The Blues,alive and well in Louisiana
This male Eastern Bluebird seemed out of place in this Cypress tree. The group was torn having to decide between watching him, the 20+ Ruby-throated Hummingbirds performing an aerial circus at the nearby feeders, or tracking down the numerous singing birds which included Prothonotary Warbler and Yellow-throated Vireo among others. I took a few moments to soak up this bird's subdued version of blues before moving on to the others.
Of course, it is very difficult to top the wide range of varying blues offered up by an adult male Indigo Bunting in sunlight. Especially when served up "in your face" as this fellow did.
As this little Indigo performed for us, numerous Mississippi Kites and Broad-winged Hawks peeled over the tree-lined road. Nearby a Yellow-breasted Chat performed a little "sky dance" as he joined the morning chorus. A diminutive male Ruby-throated Hummingbird settled on the wire above us to enjoy the show. Not far away a male Painted Bunting sang and showed off his "purplish-blue" cap but was a bit too shy to remain for pictures after all participants had gotten their scope views. He did continue to entertain us with his song though even while out of sight. Gone but not forgotten perhaps?!?...
While the name implies all purple, when you see an adult Purple Gallinule you soon realize that this bird has as much blues as any. The range of blues here run through the entire spectrum. While the singing voice isn't as spectacular as some of the others I'd appreciated this day, it was still great hearing the rail like calls as these birds performed their springtime rituals. Perhaps it was the season bringing them out on to the stage or just the sheer multitude of numbers but I was thrilled to see at least 40 individual Purple Gallinules at La Cassine NWR. It was spectacular!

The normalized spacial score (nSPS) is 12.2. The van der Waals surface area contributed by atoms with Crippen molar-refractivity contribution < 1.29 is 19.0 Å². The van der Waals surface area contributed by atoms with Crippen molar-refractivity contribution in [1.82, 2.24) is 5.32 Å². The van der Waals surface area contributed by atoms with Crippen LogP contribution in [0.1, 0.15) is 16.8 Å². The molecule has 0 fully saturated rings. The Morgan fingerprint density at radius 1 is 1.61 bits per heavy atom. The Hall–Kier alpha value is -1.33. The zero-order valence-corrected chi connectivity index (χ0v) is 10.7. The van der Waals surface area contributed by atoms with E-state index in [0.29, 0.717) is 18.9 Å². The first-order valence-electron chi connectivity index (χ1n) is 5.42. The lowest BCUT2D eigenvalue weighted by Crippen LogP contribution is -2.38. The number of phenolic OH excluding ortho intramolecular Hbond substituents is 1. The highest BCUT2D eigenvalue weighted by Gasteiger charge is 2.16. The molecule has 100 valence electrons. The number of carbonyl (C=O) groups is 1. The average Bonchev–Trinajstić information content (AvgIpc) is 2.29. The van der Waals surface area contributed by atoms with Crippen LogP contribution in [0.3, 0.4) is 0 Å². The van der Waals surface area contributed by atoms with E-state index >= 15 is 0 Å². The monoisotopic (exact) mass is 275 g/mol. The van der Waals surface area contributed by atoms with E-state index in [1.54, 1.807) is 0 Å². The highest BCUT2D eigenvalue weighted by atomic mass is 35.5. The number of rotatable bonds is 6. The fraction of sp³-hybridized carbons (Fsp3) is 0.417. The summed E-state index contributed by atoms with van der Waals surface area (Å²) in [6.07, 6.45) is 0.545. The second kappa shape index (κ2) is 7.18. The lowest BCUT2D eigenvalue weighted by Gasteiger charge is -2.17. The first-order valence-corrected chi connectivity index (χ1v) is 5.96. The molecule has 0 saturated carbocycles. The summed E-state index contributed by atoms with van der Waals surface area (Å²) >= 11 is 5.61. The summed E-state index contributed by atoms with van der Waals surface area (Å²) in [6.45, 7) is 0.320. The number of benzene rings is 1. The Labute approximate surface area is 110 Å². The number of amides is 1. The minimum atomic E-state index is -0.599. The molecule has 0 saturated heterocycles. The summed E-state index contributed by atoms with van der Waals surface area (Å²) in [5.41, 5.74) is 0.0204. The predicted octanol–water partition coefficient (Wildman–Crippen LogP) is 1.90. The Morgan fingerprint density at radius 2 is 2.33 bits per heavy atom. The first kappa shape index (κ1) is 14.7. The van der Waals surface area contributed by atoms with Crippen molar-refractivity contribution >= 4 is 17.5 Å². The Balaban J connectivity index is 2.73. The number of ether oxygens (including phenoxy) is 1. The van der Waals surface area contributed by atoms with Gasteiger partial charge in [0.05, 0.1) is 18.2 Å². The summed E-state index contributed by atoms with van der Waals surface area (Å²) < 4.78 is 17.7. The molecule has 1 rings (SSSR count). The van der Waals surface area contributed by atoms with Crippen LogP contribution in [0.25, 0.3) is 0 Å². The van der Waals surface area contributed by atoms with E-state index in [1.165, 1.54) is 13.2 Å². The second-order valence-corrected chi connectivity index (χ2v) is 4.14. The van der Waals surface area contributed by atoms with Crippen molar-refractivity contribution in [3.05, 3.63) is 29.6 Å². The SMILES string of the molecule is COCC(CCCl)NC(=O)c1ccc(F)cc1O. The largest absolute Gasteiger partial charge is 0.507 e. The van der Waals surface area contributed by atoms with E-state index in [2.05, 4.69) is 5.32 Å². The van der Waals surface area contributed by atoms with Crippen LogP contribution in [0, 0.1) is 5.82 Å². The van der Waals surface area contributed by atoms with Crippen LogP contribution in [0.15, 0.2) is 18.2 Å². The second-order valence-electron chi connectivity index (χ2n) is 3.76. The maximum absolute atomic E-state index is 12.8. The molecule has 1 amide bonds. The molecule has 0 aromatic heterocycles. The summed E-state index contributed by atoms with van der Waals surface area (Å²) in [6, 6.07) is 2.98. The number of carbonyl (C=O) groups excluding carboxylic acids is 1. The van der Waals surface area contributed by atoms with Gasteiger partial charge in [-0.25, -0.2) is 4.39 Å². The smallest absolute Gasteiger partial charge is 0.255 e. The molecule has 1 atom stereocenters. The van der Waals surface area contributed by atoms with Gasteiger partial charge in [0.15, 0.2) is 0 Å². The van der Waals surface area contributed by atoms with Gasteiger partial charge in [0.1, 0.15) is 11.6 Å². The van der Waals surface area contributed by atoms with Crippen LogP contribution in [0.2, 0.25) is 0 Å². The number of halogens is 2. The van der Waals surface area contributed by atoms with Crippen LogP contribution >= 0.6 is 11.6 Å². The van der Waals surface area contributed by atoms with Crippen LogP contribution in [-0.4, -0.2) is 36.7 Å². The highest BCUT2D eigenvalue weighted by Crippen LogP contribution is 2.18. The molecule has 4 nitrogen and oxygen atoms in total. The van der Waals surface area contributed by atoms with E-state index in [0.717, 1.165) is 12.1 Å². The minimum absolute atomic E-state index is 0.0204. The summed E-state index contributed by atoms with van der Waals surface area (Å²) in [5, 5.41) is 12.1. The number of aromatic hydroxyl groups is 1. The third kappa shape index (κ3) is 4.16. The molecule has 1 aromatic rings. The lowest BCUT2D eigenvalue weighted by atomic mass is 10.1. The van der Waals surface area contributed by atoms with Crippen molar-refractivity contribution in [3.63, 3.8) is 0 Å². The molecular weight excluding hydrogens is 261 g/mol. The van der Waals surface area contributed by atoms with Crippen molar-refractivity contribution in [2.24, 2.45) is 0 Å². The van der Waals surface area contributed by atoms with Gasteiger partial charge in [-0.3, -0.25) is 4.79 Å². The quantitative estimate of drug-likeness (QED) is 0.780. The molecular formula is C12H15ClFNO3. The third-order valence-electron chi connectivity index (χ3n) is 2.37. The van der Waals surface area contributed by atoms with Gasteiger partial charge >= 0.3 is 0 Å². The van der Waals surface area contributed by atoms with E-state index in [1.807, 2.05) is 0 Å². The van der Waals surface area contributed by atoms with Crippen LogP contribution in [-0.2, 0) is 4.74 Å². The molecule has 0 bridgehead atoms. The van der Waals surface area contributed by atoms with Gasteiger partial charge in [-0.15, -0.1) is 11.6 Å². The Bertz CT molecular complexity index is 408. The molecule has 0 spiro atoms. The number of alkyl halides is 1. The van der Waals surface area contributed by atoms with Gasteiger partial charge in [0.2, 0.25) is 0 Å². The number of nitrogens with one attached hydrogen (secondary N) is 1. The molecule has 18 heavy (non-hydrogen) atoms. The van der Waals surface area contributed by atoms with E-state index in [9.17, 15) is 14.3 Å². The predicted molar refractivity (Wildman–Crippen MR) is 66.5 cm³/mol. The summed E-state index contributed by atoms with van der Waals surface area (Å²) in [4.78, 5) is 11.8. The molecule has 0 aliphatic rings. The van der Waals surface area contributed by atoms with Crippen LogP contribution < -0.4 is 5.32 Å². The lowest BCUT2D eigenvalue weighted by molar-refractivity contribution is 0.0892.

adult Purple Gallinule displaying, La Cassine NWR, Louisiana 4/26/07
When shadowed you can even see the wonderful powder blue coloration on the unfeathered bill shield further compl ementing my appreciation of Louisiana's "blues". Certainly, more people attended the annual music fest than went birding in the area this day, but I for one was not at all disappointed with my choice of venue and the appreciative performer above even stopped and bowed for us at the end of this show!